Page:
Friday, July 7, 2017

It's beginning

Jake and I took the two hour ride over to one of our Oregon hunting locations yesterday and had a pretty nice hour and a half hike before we had to get back to the truck and some shade. With the early sunrise this time of the year we had to leave home at 3:30 in order to get a little quality mountain time. Especially for Jake who goes through the water pretty quickly.

Although we didn't see lot's of birds, we had two situations with new birds on the ground. Both groups had chicks not more than two or three days old. I can't say how many chicks were in each group but can say the tall grass was moving from something making a high peeping sign while an adult was playing the crippled bird game. That kept Jake's attention long enough for me to spot a few of the chicks. In one case there was only one chukar playing hurt (I have to assume it was a female) and in case two there was a pair with only one playing hurt. The second bird flew only 20 yards or so and disappeared. Like earlier, I could hear the peeping but had a tough time locating them without taking the chance of stepping on one.

I also saw two other single chukars that flew a distance and a pair that also flew a ways. It's only speculation but I can't help to believe the singles were hopefully males who's mate was still sitting a nest and the pair were also sitting a nest somewhere. I did not see any adult covey's which is a good sign that the birds are either still nesting or trying to renest. Covey's of full grown chukars are usually a sign of unpaired birds that either were unsuccessful  with their hatch or never paired up.

I still want to stay positive about the upcoming season even though I haven't seen a lot of proof yet. I've seen many blue grouse but no chicks yet and on my return home yesterday I saw several loan bull quail along the dirt road. Their female partners had to be somewhere close by and I prefer to believe they were sitting a nest or hiding the little ones close by.

Although this winter was a very harsh one, I believe the game animals fared very well through it. I remember winters similar to last years back in the 60's and we accepted them as part of the culling process of Mother Nature. It seems like today people want to view everything with a negative tone, posting press releases like the one posted July 2 claiming harsh winter took heavy toll on western U.S. I'd rather post the press release from Idaho Fish and Game on June 22 that said the winter kill was less than expected for mule deer, and elk fared even better. Jake and I have not had a trip since the first of June where we haven't found several fawns, calf elk, or turkey babies. The upland rearing season has just begun and I want to believe there will soon be lot's of positive signs for a good season. So far I think Mother Nature has provided us with a lot of positive clues.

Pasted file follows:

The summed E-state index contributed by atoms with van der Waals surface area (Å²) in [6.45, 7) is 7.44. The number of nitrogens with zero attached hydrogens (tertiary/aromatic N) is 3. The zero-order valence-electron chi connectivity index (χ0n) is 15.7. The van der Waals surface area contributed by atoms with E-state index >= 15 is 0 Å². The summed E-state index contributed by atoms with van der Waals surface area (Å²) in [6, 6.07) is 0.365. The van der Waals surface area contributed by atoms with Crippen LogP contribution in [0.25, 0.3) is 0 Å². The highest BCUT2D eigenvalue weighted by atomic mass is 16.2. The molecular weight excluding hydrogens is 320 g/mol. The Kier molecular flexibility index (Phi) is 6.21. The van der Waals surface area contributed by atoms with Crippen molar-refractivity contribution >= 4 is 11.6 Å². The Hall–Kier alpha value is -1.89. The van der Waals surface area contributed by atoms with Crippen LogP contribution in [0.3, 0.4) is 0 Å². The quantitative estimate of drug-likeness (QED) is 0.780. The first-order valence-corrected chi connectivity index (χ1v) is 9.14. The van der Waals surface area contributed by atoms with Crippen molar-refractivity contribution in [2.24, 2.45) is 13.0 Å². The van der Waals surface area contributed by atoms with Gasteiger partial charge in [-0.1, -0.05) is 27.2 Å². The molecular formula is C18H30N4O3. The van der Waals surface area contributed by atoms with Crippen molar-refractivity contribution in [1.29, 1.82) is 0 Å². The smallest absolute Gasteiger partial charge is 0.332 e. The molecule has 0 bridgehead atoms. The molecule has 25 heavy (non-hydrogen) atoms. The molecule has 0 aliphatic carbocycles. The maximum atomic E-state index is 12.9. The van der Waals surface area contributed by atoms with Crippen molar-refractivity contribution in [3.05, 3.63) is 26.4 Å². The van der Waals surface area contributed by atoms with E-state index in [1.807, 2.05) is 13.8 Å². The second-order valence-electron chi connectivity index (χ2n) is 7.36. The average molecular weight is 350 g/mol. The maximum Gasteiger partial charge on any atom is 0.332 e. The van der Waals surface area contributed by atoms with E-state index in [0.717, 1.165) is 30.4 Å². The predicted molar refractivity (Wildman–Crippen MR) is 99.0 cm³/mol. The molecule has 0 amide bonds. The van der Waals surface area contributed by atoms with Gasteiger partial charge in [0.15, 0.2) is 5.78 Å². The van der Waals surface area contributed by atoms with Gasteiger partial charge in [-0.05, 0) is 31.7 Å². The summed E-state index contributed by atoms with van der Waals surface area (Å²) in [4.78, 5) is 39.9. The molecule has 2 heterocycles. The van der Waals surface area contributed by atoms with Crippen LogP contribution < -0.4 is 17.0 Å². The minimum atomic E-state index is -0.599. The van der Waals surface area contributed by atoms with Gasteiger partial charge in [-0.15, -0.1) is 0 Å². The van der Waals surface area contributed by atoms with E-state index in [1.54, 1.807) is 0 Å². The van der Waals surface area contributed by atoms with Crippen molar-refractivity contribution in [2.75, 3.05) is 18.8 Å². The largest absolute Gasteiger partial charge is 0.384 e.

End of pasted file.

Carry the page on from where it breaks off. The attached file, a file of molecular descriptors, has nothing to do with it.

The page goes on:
We've also seen a few ruffs out there in the timber country.


Chukarhunter50 said...

Good to hear there were some chicks in the area. I also went out on a quick friday afternoon scout trip. Wanted to get a feel for the brood stock population. I was pleasently suprised at what i saw both on Hun and Chukar brood stock numbers and hatch sizes. I saw 10 day old chicks up to 6 week old chicks(half grown). Im gearing up for the days spent out counting populations beginning in a few weeks.

Greg said...

Thanks for another upbeat field trip Larry. From Montana I hear NE MT is in a major disaster area drought so bird production will likely be bad, especially since USDA is allowing haying and grazing the shrinking acreage of CRP.....which are key to pheasants and sharptails. Western North and South Dakota are in same drought condition. I am headed backpacking into the mountains with Lucy checking a new elk spot tomorrow and later this month to British Columbia flyfishing king salmon, and then in mid August to float AK river.

Dave s said...

While I have heard rumor of quail broods, until tonight I have not seen a brood. Today that changed. I saw two broods while driving over to swim Kola. My friend Rock had seen another brood earlier in the day. He had a picture of the brood. All three broods were between 2 and 4 weeks. Each brood had about ten chicks in it. Tonight was a very good sign, and hopefully we continue to get good news.

larry szurgot said...

Thanks for the update guys. I still haven't seen a quail brood around here but I see several single male quail which makes me think maybe the hen is either sitting on a nest or has some little ones hidden away. I went over to Utah last week to watch a grand daughter compete in a triathalon and saw two broods of chukar off the freeway. Maybe I need to invest into a Utah license. I didn't get a great look but guessing the chicks were about three to four weeks in both cases.